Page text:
Inflation is already hurting everyday Americans at the gas pump, but another development on the global landscape could drive those prices even higher.
According to longtime oil and energy markets strategist Dan Dicker, the mounting Ukraine crisis, paired with Biden’s anti-domestic fossil fuels agenda, could cause prices to soar up to $7 a gallon. The cost of crude oil is continuing to rise with a lack of global investment in new sources and ratcheting geopolitical tensions.
Speaking to Yahoo Finance Live, Dicker warned that Americans might “see $5 gas at any triple-digit [oil price], as soon as you get to $100. You might get to $6.50 or $7 at $120 or $130 [per barrel]… forget about $150 [per barrel], I don’t know where we’ll be then.”
Dicker, the founder of The Energy Word, says that it’s difficult to predict expected timelines for such costs, but that the price per barrel of crude oil has already outpaced most experts’ expectations, including his own.
He attributed the rising costs to “fundamental growth in the oil market” and said that the trajectory was difficult to reign in now that it’s set on a rising path.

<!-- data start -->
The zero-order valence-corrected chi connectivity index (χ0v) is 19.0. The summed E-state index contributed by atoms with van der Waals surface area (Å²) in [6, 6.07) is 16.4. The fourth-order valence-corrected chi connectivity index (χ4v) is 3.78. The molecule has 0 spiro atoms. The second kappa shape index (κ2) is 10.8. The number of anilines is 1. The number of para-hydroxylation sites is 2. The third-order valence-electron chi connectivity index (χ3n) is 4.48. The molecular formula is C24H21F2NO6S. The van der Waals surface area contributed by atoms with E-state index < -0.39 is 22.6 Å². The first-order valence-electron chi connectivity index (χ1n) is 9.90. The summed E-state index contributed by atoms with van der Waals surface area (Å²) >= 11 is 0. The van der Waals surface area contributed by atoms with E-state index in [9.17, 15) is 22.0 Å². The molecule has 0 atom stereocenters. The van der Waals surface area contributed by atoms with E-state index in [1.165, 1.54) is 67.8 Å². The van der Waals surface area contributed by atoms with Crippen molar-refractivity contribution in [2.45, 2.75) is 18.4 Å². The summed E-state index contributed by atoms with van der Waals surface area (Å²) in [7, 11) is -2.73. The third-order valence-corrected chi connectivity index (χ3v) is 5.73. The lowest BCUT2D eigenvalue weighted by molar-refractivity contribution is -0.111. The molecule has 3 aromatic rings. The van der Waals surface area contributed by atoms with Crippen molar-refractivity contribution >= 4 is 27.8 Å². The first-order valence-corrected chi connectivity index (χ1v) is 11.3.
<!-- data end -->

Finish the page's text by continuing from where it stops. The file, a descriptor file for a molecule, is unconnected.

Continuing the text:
The national average per gallon on regular gasoline hit $3.52 last Thursday according to AAA, a full 16.5 cent increase from the previous month and 97.2 cents greater than the same time last year.
Additionally, the price of WTI crude oil opened at an eye-popping $90.90 on Thursday, a full 58% increase over its price of $57.25 the year prior.
Russian President Putin’s saber rattling in Eastern Europe is predicted by many to make things worse, with an anticipated invasion of Ukraine by Russia, experts everywhere are sounding the alarm bell that the coming geopolitical conflict would result in ripple effects on the global energy market, further constraining supply from Russia’s massive oil production and sending prices even higher.
Russia currently stands as the world’s third-largest petroleum producer, pumping out 10.5 million barrels of crude oil each day.
Dicker said that the Ukraine v. Russia “dust-up” isn’t the only reason for rapidly increasing gas prices. He argues that the main culprit is a lack of investment in new drilling. Thanks to radical Green policies pushed by leaders like Biden, Dicker says “we’re not sure if anybody can supply any fresh supply into this market, no matter where prices go.”
Author: Jim Collins
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